February 2012

Teachers Matter

February 2012 Cover

Somewhat surprisingly for an Administration that has made little headway in terms of education policy, the President’s State of the Union Address (see news, page 9) made education one of its key themes. The importance of teachers and their training was also mentioned: “Teachers matter. So instead of bashing them, or defending the status quo, let's offer schools a deal. Give them the resources to keep good teachers on the job, and reward the best ones.”

However, the President also recognized the reality: “At a time when other countries are doubling down on education, tight budgets have forced States to lay off thousands of teachers. We know a good teacher can increase the lifetime income of a classroom by over $250,000.”

Apart from some respite on student loan interest rates, there was no indication as to how teacher training and retention might be funded. We need incentives to encourage the most gifted applicants into teaching. Sure, the recession has made the profession more attractive thanks to its relative security but nearly a third of the nation’s 3.2 million teachers are approaching retirement age.

Faced with the mass media’s constant barrage against teachers, it’s not surprising that it’s difficult to persuade even moderate legislators that teachers deserve a better deal. At least teachers themselves are taking action — the National Education Association (NEA) has created a commission to “craft a new vision of a teaching profession that is led by teachers and ensures teacher and teaching effectiveness,” and “develop a comprehensive set of recommendations for education leaders and policymakers about the future of the teaching profession and the role of teachers in governing it” (see page 20).

The Commission recommends that every teacher be trained to teach English Language Learners, and, at the same time, the Modern Language Association (MLA) is promoting quality literacy and language training at the university level where K-12 teachers are educated. Central to all proposals is the importance of language and literacy in the education of our children.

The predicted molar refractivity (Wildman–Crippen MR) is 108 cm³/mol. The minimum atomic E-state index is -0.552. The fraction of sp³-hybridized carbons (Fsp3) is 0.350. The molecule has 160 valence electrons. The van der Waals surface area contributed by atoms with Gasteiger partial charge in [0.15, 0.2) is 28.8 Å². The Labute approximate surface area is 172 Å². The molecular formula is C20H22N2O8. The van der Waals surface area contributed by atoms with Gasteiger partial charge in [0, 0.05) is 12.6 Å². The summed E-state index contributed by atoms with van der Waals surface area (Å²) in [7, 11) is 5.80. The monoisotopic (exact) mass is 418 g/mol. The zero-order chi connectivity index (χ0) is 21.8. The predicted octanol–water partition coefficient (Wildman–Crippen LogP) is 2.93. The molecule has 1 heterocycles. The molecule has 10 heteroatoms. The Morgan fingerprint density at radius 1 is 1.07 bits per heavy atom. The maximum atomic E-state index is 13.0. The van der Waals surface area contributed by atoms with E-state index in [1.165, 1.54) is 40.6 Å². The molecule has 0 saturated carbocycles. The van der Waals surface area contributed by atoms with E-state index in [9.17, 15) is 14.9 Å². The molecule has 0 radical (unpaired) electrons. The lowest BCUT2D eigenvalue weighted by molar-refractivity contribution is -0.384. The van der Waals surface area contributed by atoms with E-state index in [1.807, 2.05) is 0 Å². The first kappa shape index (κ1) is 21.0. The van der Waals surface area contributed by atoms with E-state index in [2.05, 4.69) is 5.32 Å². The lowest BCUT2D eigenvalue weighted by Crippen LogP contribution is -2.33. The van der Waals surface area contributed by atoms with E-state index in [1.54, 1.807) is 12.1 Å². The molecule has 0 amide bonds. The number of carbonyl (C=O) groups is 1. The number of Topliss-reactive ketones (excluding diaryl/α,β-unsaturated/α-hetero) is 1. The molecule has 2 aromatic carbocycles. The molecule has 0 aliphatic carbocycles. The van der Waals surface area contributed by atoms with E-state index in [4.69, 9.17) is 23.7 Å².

Now, not for a moment should we expect teachers to be allowed to decide how their profession might develop. But, it is about time that we all stood up against teacher bashing and insisted that our media affords them the respect that they deserve. Doctors, lawyers, even soldiers are instrumental in the development of training guidelines for their peers. Surely experienced teachers are in the best position to determine how new teachers should be trained?
As Obama said in his Address: “If you want to make a difference in the life of our nation; if you want to make a difference in the life of a child — become a teacher. Your country needs you.”
In return, teachers deserve the right of self-determination.

IN THIS ISSUE:

nechE s’@chE wAsOwû — This Land Gives to You
J’Nisha Towne documents the heroic effort to preserve the Euchee language

Institutional Choices
Language Magazine asks leading educators to weigh in on the pros and cons of university-affiliated institutes and private language schools

Teachers Doin’ It for Themselves
Kristal Bivona analyzes plans to put language and technology at the forefront of teacher education

Reading, Writing, and Giving Back
Kristal Bivona gets inspired by voluntary literacy projects

Crossing the Cultural Divide
Abdelilah Salim Sehlaoui argues that language educators must develop cross-cultural communicative competence

Increasing American Exports to China
Connie K. Ho explains how the government-backed 100,000 Strong Initiative is promoting study in China

Small Town, Big City
Lizzie Olster moons over Boston as a study abroad locale

Bilingual Boom
Funding resources to meet the growing demand for dual-language educators

Spotlight on Service-Learning
Connie K. Ho introduces StudyShare.org, the new hub for service learning

Last Writes
Richard Lederer on mighty Charles Dickens